… But late last month, UC Berkeley opened the Cannabis Research Center to start tackling some of these social and environmental unknowns. With its proximity to the legendary growing regions of Northern California, the center can start to quantify this historically secretive industry, measuring its toll on the environment and looking at how existing rules affect the growers themselves. The goal is to create a body of data to inform future policies, making cannabis safer for all.
… So for the past few years Van Butsic, codirector of the Cannabis Research Center, and his colleagues have been sifting through satellite images to pinpoint those unaccounted-for farms. “We have an army of undergraduates who look at high-resolution imagery and digitize how big the farms are, how many plants we can see,” Butsic says. Because cannabis plants love light, growers usually keep them out in the open. The researchers still miss many trespass growers, however, who tend to hide their plants in the brush to avoid detection.
Cultured meat: Good or bad, promise or peril?
(Agweek) By Jonathan Knutson, Feb. 11
…To Alison Van Eenennaam, University of California-Davis Extension specialist in animal biotechnology and genomics, proponents of cell-based meat are "overhyping the environmental benefits" and providing an incomplete, misleading case for it.
Broomrape Weed Spreads Quickly
(AgNet West) Taylor Hillman, Feb. 8
By the time you see broomrape weed in your fields, it may be too late. There has been a resurgence of broomrape reports over the last decade in California. Retired UC Cooperative Extension Farm Advisor Gene Miyao said although the parasitic weed is far from widespread, it could become so quickly. “The seeds are very small, the growth is primarily underground until it starts sending up shoots and then it very quickly starts setting seed,” he said. “A single seed attached to a tomato plant may send up half-a-dozen shoots, and each shoot might have 1,000 seeds or more.”
New CA Bill Aims to Help Prepare Farmers for Extreme Weather, Changing Climate
(YubaNet) CalCAN, Feb. 7
The state and University of California have made significant investments in research to better understand agriculture's unique vulnerabilities and adaptation strategies to a changing climate, including in the state's recently released Fourth Climate Change Assessment. But not enough has been done to translate climate risks to the farm level and assist farmers in adapting to climate change.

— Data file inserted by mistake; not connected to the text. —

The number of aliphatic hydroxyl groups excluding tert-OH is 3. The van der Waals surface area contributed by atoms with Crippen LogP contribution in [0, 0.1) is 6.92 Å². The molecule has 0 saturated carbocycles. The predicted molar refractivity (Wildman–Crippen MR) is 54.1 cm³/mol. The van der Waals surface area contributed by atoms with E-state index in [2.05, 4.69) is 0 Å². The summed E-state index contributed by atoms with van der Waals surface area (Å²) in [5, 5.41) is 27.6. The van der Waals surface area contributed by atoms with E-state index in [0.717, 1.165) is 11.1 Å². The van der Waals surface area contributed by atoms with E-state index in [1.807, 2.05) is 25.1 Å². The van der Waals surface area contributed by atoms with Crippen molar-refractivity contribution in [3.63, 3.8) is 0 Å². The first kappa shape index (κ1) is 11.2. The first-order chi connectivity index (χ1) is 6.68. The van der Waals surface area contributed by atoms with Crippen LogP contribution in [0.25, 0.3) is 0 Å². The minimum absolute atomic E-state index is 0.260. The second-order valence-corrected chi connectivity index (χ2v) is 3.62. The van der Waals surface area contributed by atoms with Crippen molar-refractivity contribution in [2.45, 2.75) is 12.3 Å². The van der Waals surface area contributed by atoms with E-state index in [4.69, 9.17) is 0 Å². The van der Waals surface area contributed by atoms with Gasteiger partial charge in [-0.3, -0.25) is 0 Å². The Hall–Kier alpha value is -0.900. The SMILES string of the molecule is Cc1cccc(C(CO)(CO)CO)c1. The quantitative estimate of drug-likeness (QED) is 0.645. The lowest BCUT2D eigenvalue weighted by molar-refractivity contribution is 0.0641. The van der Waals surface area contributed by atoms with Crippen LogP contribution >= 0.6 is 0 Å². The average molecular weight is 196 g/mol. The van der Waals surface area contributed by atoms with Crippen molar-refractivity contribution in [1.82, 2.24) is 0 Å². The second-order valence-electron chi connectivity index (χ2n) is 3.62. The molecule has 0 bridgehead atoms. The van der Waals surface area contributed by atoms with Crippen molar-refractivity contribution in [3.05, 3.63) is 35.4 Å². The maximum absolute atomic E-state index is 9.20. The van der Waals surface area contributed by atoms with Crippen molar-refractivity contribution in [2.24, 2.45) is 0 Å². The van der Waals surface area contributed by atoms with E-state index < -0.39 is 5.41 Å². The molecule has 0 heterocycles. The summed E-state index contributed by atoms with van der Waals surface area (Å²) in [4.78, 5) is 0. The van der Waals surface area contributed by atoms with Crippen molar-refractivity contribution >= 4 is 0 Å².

…The bill would also fund trainings for technical assistance providers and agricultural organizations. According to a 2017 survey of 144 University of California Agriculture and Natural Resources staff, 88% of respondents believe it is important to incorporate climate change information into farm extension programs, but only 43% actually do. Respondents cited a lack of access to climate information relevant to farmers and expressed interest in education on technical tools and information resources.
Top administrators from UC ANR visit Imperial Valley
Imperial Valley Press
They were also briefed about UCCE and DREC projects, accomplishments and barriers by the directors, county advisors and CES representatives.
Drought concerns loom for California farmers, ranchers despite recent rain
(KSBY) Dustin Klemann, Feb. 6
Even with the onslaught of rainy weather, the U.S. Drought Monitor states San Luis Obispo County and Santa Barbara County remain in a moderate drought.
On Wednesday, the UC Cooperative Extension held a workshop in Solvang titled “Weather, Grass, and Drought: Planning for Uncertainty.”
“Leave it to a drought workshop to bring the rain,” Matthew Shapero joked. He is a livestock and range advisor for UCCE.
Shapero pointed out a call he received questioning the monitor's accuracy on a local level.
“He said ‘I really don't think the drought monitor accurately reflects what I am seeing on the ground.'”
… “We Californians are constantly accused of not having seasons. We do,” said Dr. Royce Larsen, an advisor of the UCCE. “We have fire, flood, mud, and drought. That's what we live with. And it's getting more and more so every year.”
California legislators honor Summit's Steward Leader Award Winners
(California Economic Summit, Feb. 5
Monday, February 4 was a red-letter day for stewardship in California. Not only was the California Legislature celebrating the Chinese Lunar New Year and “National Wear Red Day” as a symbol of support for women's heart health, but members of both houses also paused to recognize Glenda Humiston and Paul Granillo as recipients of the California Economic Summit's 2018 Steward Leader Awards.
Revealed: how big dairy pushed fattier milks into US schools
(Guardian) Jessica Glenza, Feb. 4
…A nutritionist for the University of California called the idea that chocolate milk could help athletes “preposterous”.
“Milk is a very healthy beverage, it's got protein, calcium, vitamin D – there's a reason we are mammals and grow up drinking milk,” said Lorrene Ritchie, the director of the Nutrition Policy Institute at the University of California. “There's nothing about adding chocolate to it that's going to help an athlete.”
California's water paradox
(Morning Ag Clips/The Conversation) Faith Kearns and Doug Parker, Feb. 4
These days, it seems everyone is looking for a silver bullet solution to California's drought. Some advocate increasing supply through more storage, desalination or water reuse. Others propose controlling demand through conservation or restriction of water use by urban and agricultural users.
Camp Fire: When survival means shelter
(Mercury News) Lisa Krieger, Feb. 2
“We have to talk about it, as a community, to reduce vulnerability – especially for citizens who don't drive,” said Scott Stephens, co-director of UC-Berkeley's Center for Fire Research and Outreach. “In the Camp Fire, people didn't die because they wanted to stay. They had to stay. All of a sudden, the fire was at their front door step.”